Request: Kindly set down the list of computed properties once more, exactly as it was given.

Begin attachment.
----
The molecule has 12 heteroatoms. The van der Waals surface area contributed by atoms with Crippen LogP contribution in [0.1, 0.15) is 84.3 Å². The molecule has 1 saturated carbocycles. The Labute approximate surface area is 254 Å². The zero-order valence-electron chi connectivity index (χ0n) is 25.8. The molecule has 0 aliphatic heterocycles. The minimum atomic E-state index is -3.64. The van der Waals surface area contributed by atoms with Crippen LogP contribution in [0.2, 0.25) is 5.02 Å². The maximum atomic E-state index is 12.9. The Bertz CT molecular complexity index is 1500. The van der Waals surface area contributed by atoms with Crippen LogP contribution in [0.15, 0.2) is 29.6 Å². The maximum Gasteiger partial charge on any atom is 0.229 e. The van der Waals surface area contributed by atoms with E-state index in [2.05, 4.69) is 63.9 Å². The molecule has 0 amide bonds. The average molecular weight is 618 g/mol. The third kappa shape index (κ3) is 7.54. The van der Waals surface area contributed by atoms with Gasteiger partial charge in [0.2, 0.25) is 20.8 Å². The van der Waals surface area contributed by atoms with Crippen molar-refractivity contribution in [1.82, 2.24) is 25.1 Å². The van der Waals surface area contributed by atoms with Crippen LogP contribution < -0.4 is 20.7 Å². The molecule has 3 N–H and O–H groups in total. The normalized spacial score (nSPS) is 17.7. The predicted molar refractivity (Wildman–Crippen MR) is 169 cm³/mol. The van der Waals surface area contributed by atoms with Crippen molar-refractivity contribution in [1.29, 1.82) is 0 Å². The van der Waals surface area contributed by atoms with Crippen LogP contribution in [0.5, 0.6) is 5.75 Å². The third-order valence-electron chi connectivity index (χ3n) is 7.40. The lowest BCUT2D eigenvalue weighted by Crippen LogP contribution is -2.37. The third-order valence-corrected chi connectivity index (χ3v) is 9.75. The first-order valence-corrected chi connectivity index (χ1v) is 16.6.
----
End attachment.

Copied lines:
The molecule has 12 heteroatoms. The van der Waals surface area contributed by atoms with Crippen LogP contribution in [0.1, 0.15) is 84.3 Å². The molecule has 1 saturated carbocycles. The Labute approximate surface area is 254 Å². The zero-order valence-electron chi connectivity index (χ0n) is 25.8. The molecule has 0 aliphatic heterocycles. The minimum atomic E-state index is -3.64. The van der Waals surface area contributed by atoms with Crippen LogP contribution in [0.2, 0.25) is 5.02 Å². The maximum atomic E-state index is 12.9. The Bertz CT molecular complexity index is 1500. The van der Waals surface area contributed by atoms with Crippen LogP contribution in [0.15, 0.2) is 29.6 Å². The maximum Gasteiger partial charge on any atom is 0.229 e. The van der Waals surface area contributed by atoms with E-state index in [2.05, 4.69) is 63.9 Å². The molecule has 0 amide bonds. The average molecular weight is 618 g/mol. The third kappa shape index (κ3) is 7.54. The van der Waals surface area contributed by atoms with Gasteiger partial charge in [0.2, 0.25) is 20.8 Å². The van der Waals surface area contributed by atoms with Crippen molar-refractivity contribution in [1.82, 2.24) is 25.1 Å². The van der Waals surface area contributed by atoms with Crippen LogP contribution < -0.4 is 20.7 Å². The molecule has 3 N–H and O–H groups in total. The normalized spacial score (nSPS) is 17.7. The predicted molar refractivity (Wildman–Crippen MR) is 169 cm³/mol. The van der Waals surface area contributed by atoms with Crippen molar-refractivity contribution in [1.29, 1.82) is 0 Å². The van der Waals surface area contributed by atoms with Crippen LogP contribution in [0.5, 0.6) is 5.75 Å². The third-order valence-electron chi connectivity index (χ3n) is 7.40. The lowest BCUT2D eigenvalue weighted by Crippen LogP contribution is -2.37. The third-order valence-corrected chi connectivity index (χ3v) is 9.75. The first-order valence-corrected chi connectivity index (χ1v) is 16.6.